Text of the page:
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Night Rowing

***At last these updates are working from the boat so I am retrospectively posting the last month of entries***

Before we began the row I thought that I was looking forward to rowing at night. A full sky, strewn with stars. A crescent moon, rising surprisingly swiftly. Peering round to look out for the green and red lights of distant ships passing on their way to exotic, imagined destinations. The exciting swoosh and roll of surfing down black unseen waves, their occasional breaking surf gleaming in the boat’s sidelights. The waves are blacker than the sky, so looking around you see an undulating contrast between sea and sky. All these things I was looking forward to. And I was right – night rowing is wonderful. For about 10 minutes. After that the shooting stars lose their appeal and the long countdown to the end of your shift begins. Two hours rowing is a long time when you have only had two hours sleep (which is a short time). Sometimes we row in determined silence. Sometimes we talk rubbish – asking Simon what his favourite cheese was killed* an easy 20 minutes. I suspect that night rowing will be like much of this experience: gruelling at the time, but which will turn to golden memories once this whole thing is over.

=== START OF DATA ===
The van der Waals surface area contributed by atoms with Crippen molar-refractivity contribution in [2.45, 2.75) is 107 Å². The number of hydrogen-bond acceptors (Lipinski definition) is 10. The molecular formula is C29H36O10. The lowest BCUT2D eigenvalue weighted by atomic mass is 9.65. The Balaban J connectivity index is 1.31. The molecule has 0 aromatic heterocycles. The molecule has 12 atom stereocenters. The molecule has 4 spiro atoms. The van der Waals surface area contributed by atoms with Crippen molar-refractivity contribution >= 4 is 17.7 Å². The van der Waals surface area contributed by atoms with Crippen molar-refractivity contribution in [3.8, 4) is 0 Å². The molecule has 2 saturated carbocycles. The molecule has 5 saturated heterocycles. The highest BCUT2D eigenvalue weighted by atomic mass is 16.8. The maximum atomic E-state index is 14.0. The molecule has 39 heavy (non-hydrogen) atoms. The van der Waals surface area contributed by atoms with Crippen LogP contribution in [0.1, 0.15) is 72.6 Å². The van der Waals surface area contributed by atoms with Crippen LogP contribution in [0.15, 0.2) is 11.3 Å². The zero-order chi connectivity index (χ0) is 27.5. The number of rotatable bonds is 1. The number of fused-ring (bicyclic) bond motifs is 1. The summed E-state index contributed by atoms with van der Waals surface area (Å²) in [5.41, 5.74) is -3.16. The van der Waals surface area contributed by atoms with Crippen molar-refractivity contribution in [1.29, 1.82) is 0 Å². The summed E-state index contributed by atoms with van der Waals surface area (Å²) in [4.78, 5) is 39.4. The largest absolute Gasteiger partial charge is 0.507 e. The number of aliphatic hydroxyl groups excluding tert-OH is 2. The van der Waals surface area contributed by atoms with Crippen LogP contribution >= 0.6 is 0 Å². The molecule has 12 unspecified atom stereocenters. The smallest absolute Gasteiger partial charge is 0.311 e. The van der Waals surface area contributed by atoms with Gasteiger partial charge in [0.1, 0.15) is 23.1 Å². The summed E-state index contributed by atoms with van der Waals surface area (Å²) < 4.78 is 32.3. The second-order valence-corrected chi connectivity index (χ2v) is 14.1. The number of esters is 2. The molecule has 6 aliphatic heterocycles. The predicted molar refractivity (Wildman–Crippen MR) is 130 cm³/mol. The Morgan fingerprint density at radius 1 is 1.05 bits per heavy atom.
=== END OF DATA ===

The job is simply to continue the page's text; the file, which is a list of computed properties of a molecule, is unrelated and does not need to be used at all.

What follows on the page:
* – a good strong Cheddar

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  1. night rowing for the win! greetings from hungary.

    Alastair, You of all people should know, and indeed you seem to do, that even when a trip is demanding and uncomfortable, retrospectively you are always glad you did it.
    not going is the wrong choice.
    this trip is crazy. stay safe!

  2. You cherish the most difficult moments of your life later.

  3. Someone once said that you learn most from these trips several months later! He was right! How did you get on with the flying fish?



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